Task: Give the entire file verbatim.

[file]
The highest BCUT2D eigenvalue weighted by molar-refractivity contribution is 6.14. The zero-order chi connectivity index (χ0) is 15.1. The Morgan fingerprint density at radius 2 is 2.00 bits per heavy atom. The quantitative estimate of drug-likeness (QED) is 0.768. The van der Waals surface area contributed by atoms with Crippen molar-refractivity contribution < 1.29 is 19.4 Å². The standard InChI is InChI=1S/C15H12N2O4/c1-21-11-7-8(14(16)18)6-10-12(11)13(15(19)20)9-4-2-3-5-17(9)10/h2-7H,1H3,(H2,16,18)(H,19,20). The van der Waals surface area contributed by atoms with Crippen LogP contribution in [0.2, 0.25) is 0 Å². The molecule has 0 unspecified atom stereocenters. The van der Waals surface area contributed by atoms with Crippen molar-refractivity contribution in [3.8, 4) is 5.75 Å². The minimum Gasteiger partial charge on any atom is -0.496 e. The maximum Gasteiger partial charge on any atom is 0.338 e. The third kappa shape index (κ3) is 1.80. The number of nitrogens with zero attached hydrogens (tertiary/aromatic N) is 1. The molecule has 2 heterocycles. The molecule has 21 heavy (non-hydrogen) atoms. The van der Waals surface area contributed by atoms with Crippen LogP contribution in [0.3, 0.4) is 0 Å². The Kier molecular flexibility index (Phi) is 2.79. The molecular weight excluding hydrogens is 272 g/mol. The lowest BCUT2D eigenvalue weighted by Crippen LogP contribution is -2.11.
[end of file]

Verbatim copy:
The highest BCUT2D eigenvalue weighted by molar-refractivity contribution is 6.14. The zero-order chi connectivity index (χ0) is 15.1. The Morgan fingerprint density at radius 2 is 2.00 bits per heavy atom. The quantitative estimate of drug-likeness (QED) is 0.768. The van der Waals surface area contributed by atoms with Crippen molar-refractivity contribution < 1.29 is 19.4 Å². The standard InChI is InChI=1S/C15H12N2O4/c1-21-11-7-8(14(16)18)6-10-12(11)13(15(19)20)9-4-2-3-5-17(9)10/h2-7H,1H3,(H2,16,18)(H,19,20). The van der Waals surface area contributed by atoms with Crippen LogP contribution in [0.2, 0.25) is 0 Å². The molecule has 0 unspecified atom stereocenters. The van der Waals surface area contributed by atoms with Crippen molar-refractivity contribution in [3.8, 4) is 5.75 Å². The minimum Gasteiger partial charge on any atom is -0.496 e. The maximum Gasteiger partial charge on any atom is 0.338 e. The third kappa shape index (κ3) is 1.80. The number of nitrogens with zero attached hydrogens (tertiary/aromatic N) is 1. The molecule has 2 heterocycles. The molecule has 21 heavy (non-hydrogen) atoms. The van der Waals surface area contributed by atoms with Crippen LogP contribution in [0.3, 0.4) is 0 Å². The Kier molecular flexibility index (Phi) is 2.79. The molecular weight excluding hydrogens is 272 g/mol. The lowest BCUT2D eigenvalue weighted by Crippen LogP contribution is -2.11.